Having been brought up and lived till the age of 22 in Tryon Road, Lindfield, on the other side of the gully from Stanhope Road — but half a generation later —, I had experiences that overlapped with hers, for example a stay at Dalcross Hospital and acquaintance with Bert Oldfield, whose sports store supplied my father’s Lindfield Cricket Club. (We lived, of course, opposite the oval!) Our next-door neighbour till 1954 was Ruth Hirst, the successor of Nancye’s Miss Everett as Headmistress of Abbotsleigh. Miss Hirst is one of the notable absentees from Women of Ku-ring-gai: A tribute, edited by Helen Malcher and published by Ku-ring-gai Historical Society Inc. in 1999, a volume that is neatly complemented by Child of the ‘Twenties.

The Kents’ first rented house in Sydney was in Fidden’s Wharf Road, Killara. After that they moved to Chatswood to another rented house, “Wokalup”, for a couple of years before the purchase in Stanhope Road. Chatswood is certainly not Killara, and Nancye’s mother was clearly sensitive to what unkind acquaintances saw as a comedown. However, I am not sure that it is accurate to call Chatswood an “unpretentious suburb” (p. 11). To declare my interest I should admit that my paternal and maternal grandparents bought houses there shortly after the Kents moved to Killara. From long familiarity I am more inclined to say that, like many of the older respectable Southern and Eastern suburbs of Melbourne, Chatswood had a wide mix of house styles and hence of inhabitants. I go there much less since my aunt’s death in 1995, but to the eyes of 2001 there are many desirable residences, not least in the Beauchamp Park area Nancye knew as a small child. The Sydney directories for 1922 and 1923 show Palmer Kent as living in a house on the east side of Blakesley Street, which runs between Victoria Avenue and Nicholson Street. The house is called “Bertville”, but, given the approximations one finds in directories, this was probably an older name. Recent high-rise developments around Chatswood Station and Victoria Avenue have removed much of the suburb I used to know. The progress seems to me dubious, but I can take some small satisfaction from the fact that my elderly maternal grandmother held out against Grace Brothers’ blandishments for some time in the late 1950s. A garden I knew as a child is buried now under a department store.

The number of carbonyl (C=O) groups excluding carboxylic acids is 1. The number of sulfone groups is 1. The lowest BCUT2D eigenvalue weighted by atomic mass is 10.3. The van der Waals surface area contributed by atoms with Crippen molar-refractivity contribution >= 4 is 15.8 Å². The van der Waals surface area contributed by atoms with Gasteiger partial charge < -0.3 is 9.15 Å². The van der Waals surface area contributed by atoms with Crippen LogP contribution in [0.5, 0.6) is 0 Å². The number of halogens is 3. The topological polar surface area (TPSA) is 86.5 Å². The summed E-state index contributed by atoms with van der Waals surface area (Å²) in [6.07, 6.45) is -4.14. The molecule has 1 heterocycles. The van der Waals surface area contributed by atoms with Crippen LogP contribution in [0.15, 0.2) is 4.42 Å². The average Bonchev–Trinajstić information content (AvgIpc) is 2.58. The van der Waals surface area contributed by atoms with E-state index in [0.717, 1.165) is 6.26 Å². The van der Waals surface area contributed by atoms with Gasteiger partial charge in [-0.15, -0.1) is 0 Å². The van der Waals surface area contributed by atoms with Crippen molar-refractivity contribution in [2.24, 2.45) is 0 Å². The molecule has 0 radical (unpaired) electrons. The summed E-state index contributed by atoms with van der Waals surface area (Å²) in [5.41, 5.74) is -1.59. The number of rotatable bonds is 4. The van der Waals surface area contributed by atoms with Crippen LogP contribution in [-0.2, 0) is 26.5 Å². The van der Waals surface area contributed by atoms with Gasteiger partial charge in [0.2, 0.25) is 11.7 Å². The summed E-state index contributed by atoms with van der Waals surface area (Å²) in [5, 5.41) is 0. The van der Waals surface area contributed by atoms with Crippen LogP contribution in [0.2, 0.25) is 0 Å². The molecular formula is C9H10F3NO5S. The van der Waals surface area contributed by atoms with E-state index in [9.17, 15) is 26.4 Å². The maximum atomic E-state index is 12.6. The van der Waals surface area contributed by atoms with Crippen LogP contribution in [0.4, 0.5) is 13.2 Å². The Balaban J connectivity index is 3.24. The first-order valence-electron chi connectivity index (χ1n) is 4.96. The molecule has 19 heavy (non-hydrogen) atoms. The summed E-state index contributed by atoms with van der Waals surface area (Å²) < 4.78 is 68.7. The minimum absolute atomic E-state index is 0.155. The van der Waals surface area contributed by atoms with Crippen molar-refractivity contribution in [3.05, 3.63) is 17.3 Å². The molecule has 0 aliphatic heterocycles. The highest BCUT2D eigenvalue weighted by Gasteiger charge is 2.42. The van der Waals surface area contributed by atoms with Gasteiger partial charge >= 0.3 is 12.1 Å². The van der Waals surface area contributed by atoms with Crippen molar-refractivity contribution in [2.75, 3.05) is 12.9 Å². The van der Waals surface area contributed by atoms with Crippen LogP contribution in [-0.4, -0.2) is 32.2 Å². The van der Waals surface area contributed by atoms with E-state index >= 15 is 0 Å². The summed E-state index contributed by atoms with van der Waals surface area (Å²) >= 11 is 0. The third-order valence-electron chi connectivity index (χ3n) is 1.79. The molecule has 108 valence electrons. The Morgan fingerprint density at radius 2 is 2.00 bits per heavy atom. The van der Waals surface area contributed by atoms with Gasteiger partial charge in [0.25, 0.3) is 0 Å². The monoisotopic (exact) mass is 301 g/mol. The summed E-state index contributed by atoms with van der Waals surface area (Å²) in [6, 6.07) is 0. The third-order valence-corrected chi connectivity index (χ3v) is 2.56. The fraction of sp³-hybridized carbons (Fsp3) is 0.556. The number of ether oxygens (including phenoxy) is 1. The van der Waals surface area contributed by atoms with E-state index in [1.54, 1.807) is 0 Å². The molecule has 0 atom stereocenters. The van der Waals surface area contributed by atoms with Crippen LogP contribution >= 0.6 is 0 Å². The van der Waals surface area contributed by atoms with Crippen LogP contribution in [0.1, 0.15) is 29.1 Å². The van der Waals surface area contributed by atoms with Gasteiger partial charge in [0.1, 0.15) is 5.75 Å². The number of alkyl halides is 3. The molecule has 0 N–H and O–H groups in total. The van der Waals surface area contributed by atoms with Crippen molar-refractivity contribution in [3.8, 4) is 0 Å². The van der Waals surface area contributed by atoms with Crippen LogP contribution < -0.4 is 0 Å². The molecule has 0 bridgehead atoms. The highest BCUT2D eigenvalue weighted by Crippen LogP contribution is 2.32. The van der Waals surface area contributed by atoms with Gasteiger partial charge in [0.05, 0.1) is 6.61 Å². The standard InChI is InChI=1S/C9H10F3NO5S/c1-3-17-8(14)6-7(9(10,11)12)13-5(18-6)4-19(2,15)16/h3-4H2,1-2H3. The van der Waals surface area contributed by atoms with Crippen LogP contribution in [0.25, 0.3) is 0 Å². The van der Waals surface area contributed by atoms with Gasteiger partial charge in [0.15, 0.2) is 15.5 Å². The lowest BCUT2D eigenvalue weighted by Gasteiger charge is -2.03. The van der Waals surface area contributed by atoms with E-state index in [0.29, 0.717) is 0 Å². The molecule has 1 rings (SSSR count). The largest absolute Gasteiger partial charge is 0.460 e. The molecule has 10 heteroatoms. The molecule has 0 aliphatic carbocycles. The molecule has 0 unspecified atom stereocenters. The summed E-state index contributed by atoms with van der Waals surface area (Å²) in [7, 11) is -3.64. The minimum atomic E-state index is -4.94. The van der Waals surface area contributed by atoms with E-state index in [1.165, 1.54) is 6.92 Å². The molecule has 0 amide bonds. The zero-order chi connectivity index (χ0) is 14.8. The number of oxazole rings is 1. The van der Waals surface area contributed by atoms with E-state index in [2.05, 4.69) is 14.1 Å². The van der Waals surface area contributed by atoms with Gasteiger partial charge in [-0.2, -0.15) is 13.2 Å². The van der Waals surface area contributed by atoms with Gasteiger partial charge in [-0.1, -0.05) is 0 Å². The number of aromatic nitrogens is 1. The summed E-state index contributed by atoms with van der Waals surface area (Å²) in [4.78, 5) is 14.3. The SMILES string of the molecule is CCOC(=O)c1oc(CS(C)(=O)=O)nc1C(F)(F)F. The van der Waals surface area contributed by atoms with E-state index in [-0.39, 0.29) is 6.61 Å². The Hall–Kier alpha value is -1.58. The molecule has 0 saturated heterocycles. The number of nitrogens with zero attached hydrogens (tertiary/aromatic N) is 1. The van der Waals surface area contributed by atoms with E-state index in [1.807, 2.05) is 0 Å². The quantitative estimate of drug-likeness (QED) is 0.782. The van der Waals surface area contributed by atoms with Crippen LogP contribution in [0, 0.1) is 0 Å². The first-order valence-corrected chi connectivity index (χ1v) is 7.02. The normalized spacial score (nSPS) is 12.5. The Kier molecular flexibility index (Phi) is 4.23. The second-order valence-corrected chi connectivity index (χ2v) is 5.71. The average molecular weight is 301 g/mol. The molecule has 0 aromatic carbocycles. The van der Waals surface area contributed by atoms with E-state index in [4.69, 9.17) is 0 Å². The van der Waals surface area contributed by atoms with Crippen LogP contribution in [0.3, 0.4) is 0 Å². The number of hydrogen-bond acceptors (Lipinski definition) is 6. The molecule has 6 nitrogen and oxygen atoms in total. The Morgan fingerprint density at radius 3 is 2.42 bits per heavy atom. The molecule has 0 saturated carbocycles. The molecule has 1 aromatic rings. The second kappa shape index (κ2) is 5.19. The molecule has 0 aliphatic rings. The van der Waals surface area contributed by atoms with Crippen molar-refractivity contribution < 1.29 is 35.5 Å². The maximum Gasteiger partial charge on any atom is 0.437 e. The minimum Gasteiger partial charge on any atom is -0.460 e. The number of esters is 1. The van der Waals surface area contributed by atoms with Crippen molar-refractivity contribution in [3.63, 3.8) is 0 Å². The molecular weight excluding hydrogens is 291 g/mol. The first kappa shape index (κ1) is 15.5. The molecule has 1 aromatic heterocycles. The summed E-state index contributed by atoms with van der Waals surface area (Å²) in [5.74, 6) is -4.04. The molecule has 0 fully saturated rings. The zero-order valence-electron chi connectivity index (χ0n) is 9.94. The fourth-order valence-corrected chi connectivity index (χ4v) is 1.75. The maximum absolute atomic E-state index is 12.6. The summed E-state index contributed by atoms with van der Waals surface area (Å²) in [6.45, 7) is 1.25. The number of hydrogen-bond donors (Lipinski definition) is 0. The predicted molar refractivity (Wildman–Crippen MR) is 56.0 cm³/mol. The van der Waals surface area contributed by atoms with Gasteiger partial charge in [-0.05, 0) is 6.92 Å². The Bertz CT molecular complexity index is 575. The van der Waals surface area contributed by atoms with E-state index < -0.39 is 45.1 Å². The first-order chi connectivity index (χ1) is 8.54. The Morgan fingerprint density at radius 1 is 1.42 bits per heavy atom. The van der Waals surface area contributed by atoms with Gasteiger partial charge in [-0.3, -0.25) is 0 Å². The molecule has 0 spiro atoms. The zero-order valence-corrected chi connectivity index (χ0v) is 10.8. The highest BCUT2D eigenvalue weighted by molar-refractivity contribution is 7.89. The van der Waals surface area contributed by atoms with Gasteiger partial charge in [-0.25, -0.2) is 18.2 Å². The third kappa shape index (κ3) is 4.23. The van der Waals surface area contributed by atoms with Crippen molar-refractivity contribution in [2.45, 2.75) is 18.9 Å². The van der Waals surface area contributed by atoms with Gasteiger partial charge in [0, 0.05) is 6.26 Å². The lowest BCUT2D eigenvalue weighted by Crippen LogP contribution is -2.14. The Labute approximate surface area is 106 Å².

Although it is irrelevant to Nancye Kent Perry’s pre-1939 memories, it is worth remembering that her North Shore was prime book-collecting territory. In Killara itself there were Sir William Dixson, primus inter pares, and Keast Burke, then, edging towards Chatswood, Leslie Cowlishaw in Lindfield and Sir John Ferguson in Roseville. The seeds of bibliophilia are sown by the sort of good literary education Nancye evidently had at home and at school. The flowering comes in adulthood and we need more reminiscences about that from today’s collectors.


1 One correction is needed in the chapter on the Kent family’s trip abroad in 1938. The reference to “the French President Delaider” should read “the French Prime Minister Daladier”.